Your browser is no longer supported

For the best possible experience using our website we recommend you upgrade to a newer version or another browser.

Your browser appears to have cookies disabled. For the best experience of this website, please enable cookies in your browser

We'll assume we have your consent to use cookies, for example so you won't need to log in each time you visit our site.
Learn more

Business rate revamp could delay Crossrail funding package for years

A majo revamp of the business rate system could undermine efforts to secure funding for London's £10.3bn Crossrail project, the scheme's supporters warned this week.
They want a Crossrail funding package agreed by November, ahead of the publication of plans to revamp the business rate system.Fears about the funding package surfaced on Tuesday as London mayor Ken Livingstone announced that Crossrail was more important to the capital's future than the Olympics.Business lobby group London First warned that a deal must be done before Sir Michael Lyons publishes his review into local government funding in December.Part of the review will determine the mix of public and private funding for Crossrail.If no deal is done before the Lyons review is published, the £3bn that is expected to come from a 3% increase in business rates across the capital will be jeopardized.Influential business groups including the CBI have tentatively signed up to paying higher rates for Crossrail on the understanding that it is a one-off scheme of national importance.The Lyons review is expected to recommend a nationwide revamp of the business rate system. Local authorities across the country are expected to be told to raise rates to pay for new infrastructure. This would draw Crossrail into several years of debate and consultation over the proposals.'The Lyons inquiry in a way weakens the case we've been making on Crossrail - that it is a one off - because it will get caught up in an extended debate about the whole philosophy,' said London First director of policy Irving Yass. Livingstone this week launched a campaign to revive momentum behind the scheme to force a deal through.'Crossrail is the single most important issue facing London,' said Livingstone. 'What we specifically do not want to hear is 'let's move on to that after the Olympics.' That is too big a gap.'If we do not get an increase in capacity [in public transport] sometime after 2008, me or my successor would have to start directing the refusal of planning applications in central London.'Livingstone is looking for £3bn to £3.5bn of central government funding, and £3bn from business rates with the remainder coming from Transport for London loans secured against fare revenue.Crossrail chairman Doug Oakervee pledged to keep costs below the 2004 forecast of £10.3bn, excluding inflation. If costs exceed that, TfL will bear the extra costs.Mark HansfordRelated links:Today's top stories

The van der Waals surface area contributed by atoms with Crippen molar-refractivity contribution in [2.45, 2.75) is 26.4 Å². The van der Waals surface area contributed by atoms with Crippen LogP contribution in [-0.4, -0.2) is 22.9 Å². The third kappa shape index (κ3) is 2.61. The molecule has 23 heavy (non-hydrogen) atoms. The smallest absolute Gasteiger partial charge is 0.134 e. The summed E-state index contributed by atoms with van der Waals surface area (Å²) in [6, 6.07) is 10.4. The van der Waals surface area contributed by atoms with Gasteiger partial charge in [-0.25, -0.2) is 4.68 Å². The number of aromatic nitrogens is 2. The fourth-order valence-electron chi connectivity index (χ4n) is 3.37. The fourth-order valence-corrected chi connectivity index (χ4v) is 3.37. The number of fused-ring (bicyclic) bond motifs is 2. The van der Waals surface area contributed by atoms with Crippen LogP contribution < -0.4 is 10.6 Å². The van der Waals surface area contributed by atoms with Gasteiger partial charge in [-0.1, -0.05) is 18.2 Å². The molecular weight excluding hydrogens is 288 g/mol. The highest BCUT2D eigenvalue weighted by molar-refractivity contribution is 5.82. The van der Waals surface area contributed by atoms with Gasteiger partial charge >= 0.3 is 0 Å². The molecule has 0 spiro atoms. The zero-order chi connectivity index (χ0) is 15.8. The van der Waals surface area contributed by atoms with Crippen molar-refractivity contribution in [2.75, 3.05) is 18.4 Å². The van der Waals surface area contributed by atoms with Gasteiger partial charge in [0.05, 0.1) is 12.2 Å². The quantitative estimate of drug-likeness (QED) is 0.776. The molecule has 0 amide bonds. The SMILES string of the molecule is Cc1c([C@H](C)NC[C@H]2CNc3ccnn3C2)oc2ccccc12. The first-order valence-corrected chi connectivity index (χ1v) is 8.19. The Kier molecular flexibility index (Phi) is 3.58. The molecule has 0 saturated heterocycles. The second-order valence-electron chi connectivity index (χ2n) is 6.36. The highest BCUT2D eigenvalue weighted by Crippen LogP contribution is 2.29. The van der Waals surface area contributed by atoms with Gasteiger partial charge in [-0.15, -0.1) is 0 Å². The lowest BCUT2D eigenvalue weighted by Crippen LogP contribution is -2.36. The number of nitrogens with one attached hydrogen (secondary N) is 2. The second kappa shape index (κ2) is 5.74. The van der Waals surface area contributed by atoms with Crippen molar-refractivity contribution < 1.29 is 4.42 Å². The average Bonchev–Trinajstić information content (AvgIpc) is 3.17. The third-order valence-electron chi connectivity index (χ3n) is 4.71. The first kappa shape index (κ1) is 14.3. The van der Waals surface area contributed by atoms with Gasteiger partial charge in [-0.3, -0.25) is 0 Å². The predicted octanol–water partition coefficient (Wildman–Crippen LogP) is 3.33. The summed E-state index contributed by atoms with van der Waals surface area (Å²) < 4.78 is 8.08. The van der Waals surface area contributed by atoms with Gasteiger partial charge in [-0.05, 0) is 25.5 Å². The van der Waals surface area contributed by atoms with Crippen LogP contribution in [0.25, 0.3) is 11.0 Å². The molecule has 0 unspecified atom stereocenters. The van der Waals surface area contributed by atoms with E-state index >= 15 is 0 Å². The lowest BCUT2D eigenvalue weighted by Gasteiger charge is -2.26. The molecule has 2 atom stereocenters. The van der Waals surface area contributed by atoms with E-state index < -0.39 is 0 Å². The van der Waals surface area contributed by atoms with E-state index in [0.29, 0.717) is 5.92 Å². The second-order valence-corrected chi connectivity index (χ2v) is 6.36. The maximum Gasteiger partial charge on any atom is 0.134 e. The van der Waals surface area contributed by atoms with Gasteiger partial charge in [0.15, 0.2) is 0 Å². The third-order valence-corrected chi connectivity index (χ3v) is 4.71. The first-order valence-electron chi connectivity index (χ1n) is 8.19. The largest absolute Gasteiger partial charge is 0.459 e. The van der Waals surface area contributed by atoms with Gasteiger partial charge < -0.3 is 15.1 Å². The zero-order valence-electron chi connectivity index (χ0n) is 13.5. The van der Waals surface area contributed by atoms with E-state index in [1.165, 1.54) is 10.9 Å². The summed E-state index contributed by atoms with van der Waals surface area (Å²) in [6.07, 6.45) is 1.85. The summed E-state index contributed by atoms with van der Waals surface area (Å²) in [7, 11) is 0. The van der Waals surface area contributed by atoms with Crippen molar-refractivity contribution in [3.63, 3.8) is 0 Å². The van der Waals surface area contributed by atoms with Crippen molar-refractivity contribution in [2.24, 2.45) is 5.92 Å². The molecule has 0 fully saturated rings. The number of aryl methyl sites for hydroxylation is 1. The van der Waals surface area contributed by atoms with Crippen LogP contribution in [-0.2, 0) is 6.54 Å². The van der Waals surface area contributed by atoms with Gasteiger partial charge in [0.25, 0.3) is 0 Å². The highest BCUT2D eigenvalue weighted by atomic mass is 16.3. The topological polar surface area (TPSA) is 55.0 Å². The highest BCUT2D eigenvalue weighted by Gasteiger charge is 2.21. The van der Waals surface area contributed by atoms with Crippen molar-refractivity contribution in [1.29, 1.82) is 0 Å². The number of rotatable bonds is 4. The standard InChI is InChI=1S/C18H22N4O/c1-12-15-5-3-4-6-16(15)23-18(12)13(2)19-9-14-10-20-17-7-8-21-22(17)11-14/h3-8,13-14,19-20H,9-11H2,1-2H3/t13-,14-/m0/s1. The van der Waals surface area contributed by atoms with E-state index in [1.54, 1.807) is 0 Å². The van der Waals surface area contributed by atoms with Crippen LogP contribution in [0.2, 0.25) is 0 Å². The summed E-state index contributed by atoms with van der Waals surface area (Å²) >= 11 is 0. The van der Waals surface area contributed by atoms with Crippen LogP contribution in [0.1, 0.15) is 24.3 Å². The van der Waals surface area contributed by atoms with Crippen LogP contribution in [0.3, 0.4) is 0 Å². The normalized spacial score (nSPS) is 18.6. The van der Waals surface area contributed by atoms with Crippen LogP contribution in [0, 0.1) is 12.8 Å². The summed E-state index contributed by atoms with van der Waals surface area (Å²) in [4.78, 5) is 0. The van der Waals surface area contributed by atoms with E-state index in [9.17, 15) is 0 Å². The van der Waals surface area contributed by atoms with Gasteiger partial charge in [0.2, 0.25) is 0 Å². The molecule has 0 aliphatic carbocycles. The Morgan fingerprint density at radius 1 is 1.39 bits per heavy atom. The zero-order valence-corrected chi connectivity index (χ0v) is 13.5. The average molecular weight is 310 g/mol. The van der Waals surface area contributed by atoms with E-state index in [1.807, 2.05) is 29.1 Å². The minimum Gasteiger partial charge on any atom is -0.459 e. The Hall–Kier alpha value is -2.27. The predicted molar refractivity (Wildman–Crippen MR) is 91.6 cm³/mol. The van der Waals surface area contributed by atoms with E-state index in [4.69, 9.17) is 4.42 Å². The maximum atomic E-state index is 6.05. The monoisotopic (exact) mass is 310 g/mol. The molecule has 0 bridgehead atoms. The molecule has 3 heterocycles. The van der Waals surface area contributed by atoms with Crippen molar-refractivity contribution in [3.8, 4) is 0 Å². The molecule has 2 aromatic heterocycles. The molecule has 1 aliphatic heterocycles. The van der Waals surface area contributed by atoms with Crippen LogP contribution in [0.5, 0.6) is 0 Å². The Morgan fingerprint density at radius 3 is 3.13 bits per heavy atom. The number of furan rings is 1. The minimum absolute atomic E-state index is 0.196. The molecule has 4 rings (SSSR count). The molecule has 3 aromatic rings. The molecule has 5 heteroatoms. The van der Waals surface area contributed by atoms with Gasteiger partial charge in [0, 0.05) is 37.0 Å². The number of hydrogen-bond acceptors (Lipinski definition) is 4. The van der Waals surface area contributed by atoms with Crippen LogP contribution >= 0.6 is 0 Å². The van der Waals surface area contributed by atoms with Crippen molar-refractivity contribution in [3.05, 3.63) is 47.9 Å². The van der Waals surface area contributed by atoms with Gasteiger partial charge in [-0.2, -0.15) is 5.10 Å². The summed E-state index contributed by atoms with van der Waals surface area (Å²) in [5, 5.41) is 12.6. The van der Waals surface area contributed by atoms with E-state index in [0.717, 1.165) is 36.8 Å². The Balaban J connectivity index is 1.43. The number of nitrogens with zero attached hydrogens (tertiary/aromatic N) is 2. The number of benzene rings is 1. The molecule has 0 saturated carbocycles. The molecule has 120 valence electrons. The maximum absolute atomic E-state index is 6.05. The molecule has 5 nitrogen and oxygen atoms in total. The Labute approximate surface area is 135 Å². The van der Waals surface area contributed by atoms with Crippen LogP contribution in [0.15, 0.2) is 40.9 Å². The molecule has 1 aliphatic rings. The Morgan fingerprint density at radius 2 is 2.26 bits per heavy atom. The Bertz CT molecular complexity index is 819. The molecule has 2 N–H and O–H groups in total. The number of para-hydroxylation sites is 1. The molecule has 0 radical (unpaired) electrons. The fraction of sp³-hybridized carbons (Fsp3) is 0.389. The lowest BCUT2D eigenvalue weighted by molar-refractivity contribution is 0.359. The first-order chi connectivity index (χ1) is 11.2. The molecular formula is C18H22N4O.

Have your say

You must sign in to make a comment

Please remember that the submission of any material is governed by our Terms and Conditions and by submitting material you confirm your agreement to these Terms and Conditions. Please note comments made online may also be published in the print edition of New Civil Engineer. Links may be included in your comments but HTML is not permitted.